However, having said that, learning about systems and infrastructure has given me a less myopic view of technology and of what I do as an application developer. Getting “my hands dirty” with infrastructure has appropriately in my opinion broadened my knowledge as a developer to my benefit. I also now better understand what the hardworking system administrators have to deal with on a day to day basis. With growing understanding of systems and infrastructure, I feel more cross functional as a team member and can better emphasize folks in DevOps and system administration.

As is always the challenge when it comes to learning something, I must say to myself, “How must I learn this?”. While video tutorials, blog posts and books are great, more often than not there is nothing like an appropriately measured side project that targets the skill set and knowledge that I want to learn. To learn more about infrastructure and systems, I decided to set up on an s3 bucket in AWS.

Why not set up the project on either ec2, elastic beanstalk or leverage docker to containerize the app process powering my site?

Originally I planned on using elastic beanstalk as my choice for infrastructure, supporting my site. I even got the site up and running on elastic beanstalk, using Rails and Wordpress. Eventually, I got hit up by AWS billing and learned that just having two elastic beanstalk apps -- one for production and one for staging -- would cost me roughly $20 to $30 a month. For my personal site, that was way too much money for me. For affordability reasons I decided to host my site with s3.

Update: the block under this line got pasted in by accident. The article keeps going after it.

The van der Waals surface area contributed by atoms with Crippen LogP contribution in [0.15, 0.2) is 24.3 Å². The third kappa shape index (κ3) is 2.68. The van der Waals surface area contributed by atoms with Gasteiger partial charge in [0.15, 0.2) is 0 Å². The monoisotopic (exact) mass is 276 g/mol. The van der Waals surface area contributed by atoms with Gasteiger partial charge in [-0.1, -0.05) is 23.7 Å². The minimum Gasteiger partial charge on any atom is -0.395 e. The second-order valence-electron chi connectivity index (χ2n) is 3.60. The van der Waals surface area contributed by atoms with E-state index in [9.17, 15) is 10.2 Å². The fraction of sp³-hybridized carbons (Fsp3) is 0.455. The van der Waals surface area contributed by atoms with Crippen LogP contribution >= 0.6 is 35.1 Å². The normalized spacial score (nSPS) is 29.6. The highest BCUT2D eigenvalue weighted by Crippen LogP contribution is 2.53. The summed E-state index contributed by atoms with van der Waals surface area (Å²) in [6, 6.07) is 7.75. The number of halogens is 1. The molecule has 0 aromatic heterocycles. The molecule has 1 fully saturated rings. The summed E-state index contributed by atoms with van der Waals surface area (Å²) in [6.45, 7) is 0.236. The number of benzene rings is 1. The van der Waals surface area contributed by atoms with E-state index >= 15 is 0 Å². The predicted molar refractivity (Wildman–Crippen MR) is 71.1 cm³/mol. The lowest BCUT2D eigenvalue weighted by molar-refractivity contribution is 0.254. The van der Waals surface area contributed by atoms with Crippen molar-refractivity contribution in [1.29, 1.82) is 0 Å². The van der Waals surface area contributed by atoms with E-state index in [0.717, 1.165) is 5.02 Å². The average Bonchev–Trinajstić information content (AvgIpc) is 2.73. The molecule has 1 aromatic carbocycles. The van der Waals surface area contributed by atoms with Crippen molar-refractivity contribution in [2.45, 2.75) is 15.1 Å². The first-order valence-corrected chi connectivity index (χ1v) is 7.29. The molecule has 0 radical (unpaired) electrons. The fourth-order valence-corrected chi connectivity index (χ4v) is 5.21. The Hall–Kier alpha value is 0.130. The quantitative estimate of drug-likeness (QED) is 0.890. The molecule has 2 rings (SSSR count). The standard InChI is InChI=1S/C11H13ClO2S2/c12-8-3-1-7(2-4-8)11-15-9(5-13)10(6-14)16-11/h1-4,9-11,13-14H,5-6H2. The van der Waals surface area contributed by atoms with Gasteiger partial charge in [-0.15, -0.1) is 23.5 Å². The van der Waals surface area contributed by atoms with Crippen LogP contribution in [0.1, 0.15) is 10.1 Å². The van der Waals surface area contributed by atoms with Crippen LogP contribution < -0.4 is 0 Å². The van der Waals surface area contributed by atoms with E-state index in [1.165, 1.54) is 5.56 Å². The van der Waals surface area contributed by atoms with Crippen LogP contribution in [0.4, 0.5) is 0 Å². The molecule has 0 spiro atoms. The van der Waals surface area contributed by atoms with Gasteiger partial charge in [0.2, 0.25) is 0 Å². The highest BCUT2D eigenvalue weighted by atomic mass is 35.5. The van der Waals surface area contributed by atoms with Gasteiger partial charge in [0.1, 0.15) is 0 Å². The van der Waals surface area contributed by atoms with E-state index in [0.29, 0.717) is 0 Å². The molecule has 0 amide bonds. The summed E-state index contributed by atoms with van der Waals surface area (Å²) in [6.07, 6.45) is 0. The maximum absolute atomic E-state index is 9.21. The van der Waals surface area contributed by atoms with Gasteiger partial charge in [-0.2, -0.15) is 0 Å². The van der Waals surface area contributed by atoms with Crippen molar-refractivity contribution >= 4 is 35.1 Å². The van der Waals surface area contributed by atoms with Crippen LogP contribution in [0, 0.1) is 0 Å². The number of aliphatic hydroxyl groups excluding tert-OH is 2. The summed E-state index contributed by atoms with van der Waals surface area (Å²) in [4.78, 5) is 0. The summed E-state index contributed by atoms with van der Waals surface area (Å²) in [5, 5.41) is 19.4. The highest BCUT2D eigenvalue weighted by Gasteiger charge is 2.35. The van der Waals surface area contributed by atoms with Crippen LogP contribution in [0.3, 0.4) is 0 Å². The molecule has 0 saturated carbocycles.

Now, let’s get to what I used and how I did it to make my current site.

Here’s a list:


Locally on my MacBook pro:

Let’s tackle the first group of remote technologies that allow me to make this site,, publicly available on what we commonly refer to as, the internet.


s3 hosts my site. Meaning, s3 stores my HTML, JS and CSS files. Here’s a step by step guide to how I set up a bucket that works for my site:

  1. Visit the s3 dashboard.
  2. Click on Create bucket
  3. Give the bucket a name. I named it In our tutorial let’s call it, If the name is already taken AWS will flash validation errors letting you know. I suppose the name must be unique for AWS.
  4. Do not Block public access. We want to make all the contents of our bucket publicly available.
  5. Eventually you will get to “create the bucket” -- when you get there, just create the bucket.
  6. Visit the permissions of your recently created bucket and click on the Bucket Policy tab.
  7. Enter the following permissions -- as of 07/21/2019 these permissions provided public access to a s3 bucket:

    "Version": "2012-10-17",
    "Statement": [
            "Effect": "Allow",